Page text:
Count Eleven alleges that Defendants owed DeGennaro a “fiduciary duty because they were insuring him,” which they breached by “surreptitiously, purposely, knowingly, deceitfully, and maliciously creating a $200,000 gap in liability coverage.” 37 An insurer only owes a fiduciary duty to an insured under “certain circumstances,” such as when it is settling claims on behalf of the insured.38 None of these circumstances are present here. Indeed, the complaint alleges the fiduciary duty is based on the fact that Defendants were insuring DeGennaro—and nothing more. No claim was ever made on the insurance policy, and thus Defendants never settled any claims on his behalf. DeGennaro does not even address these shortcomings on appeal, merely declaring that by dismissing this count we would be taking an “extremely technical view of a fiduciary relationship.” 39 But it is no mere technicality to observe that DeGennaro has failed to plead anything to suggest a fiduciary duty exists, let alone that Defendants breached such a duty.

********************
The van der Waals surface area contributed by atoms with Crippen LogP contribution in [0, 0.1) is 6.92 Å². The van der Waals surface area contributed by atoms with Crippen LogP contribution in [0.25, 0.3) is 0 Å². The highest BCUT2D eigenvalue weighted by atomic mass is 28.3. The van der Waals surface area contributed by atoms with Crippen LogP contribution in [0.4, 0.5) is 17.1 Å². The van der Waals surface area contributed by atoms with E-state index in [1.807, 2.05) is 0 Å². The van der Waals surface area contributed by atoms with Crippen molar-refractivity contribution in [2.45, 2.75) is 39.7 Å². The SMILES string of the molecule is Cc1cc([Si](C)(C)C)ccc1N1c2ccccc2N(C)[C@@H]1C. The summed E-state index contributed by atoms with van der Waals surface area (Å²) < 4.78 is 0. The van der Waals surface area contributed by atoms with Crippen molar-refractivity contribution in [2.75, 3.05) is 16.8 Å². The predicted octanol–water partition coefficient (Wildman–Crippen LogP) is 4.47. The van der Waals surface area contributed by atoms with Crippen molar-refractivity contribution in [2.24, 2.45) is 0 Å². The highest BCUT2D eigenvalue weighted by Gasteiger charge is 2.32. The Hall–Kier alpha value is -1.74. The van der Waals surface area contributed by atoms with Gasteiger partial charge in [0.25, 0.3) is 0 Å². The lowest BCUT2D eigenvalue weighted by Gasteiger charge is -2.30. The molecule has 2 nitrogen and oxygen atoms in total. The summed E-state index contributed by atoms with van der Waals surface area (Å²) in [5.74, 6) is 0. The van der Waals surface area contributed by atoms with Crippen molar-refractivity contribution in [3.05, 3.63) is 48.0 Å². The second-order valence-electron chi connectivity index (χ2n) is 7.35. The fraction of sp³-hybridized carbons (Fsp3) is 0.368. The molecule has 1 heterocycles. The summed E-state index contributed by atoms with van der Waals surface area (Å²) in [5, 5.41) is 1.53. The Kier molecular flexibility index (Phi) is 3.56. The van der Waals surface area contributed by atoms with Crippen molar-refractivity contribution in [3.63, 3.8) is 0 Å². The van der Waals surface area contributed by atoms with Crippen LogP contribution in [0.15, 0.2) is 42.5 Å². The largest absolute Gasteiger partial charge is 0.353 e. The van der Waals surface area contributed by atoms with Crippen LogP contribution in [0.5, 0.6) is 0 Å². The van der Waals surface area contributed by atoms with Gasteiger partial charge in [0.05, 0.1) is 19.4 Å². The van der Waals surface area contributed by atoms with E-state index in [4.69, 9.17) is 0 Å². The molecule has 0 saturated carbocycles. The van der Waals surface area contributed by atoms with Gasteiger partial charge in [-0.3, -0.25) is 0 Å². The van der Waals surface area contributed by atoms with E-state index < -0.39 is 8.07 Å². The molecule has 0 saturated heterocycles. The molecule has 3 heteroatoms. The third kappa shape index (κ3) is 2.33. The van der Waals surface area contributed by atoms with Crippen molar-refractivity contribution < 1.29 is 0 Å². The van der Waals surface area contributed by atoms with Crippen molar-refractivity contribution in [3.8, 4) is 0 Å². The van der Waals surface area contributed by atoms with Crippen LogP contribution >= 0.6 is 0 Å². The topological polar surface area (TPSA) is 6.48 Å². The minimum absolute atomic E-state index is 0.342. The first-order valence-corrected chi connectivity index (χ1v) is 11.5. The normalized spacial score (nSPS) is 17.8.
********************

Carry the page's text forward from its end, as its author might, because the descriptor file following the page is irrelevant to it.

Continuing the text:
For the foregoing reasons, we will affirm.
1. ABIC is a wholly-owned subsidiary of Interfinancial, Inc., which is a wholly-owned subsidiary of defendant Assurant, Inc.
2. Joint Appendix (“J.A.”) 389, 39–40.
3. J.A. 47.
4. J.A. 193.
5. J.A. 194.
6. J.A. 149.
7. Borelli v. City of Reading, 532 F.2d 950, 951–52 (3d Cir. 1976).
8. Bruni v. City of Pittsburgh, 824 F.3d 353, 360 (3d Cir. 2016) (quoting Taliaferro v. Darby Twp. Zoning Bd., 458 F.3d 181, 188 (3d Cir. 2006) ).
9. Byers v. Intuit, Inc., 600 F.3d 286, 291 (3d Cir. 2010) (quoting Grammer v. John J. Kane Reg'l Centers-Glen Hazel, 570 F.3d 520, 523 (3d Cir. 2009) ).
10. See, e.g., Frederico v. Home Depot, 507 F.3d 188, 202–03 (3d Cir. 2007) (applying Rule 9(b) standard to CFA claims).
11. Id. at 200 (alteration in original) (quoting Lum v. Bank of Am., 361 F.3d 217, 223–24 (3d Cir. 2004) ).
12. N.J.S.A. § 56:8-2.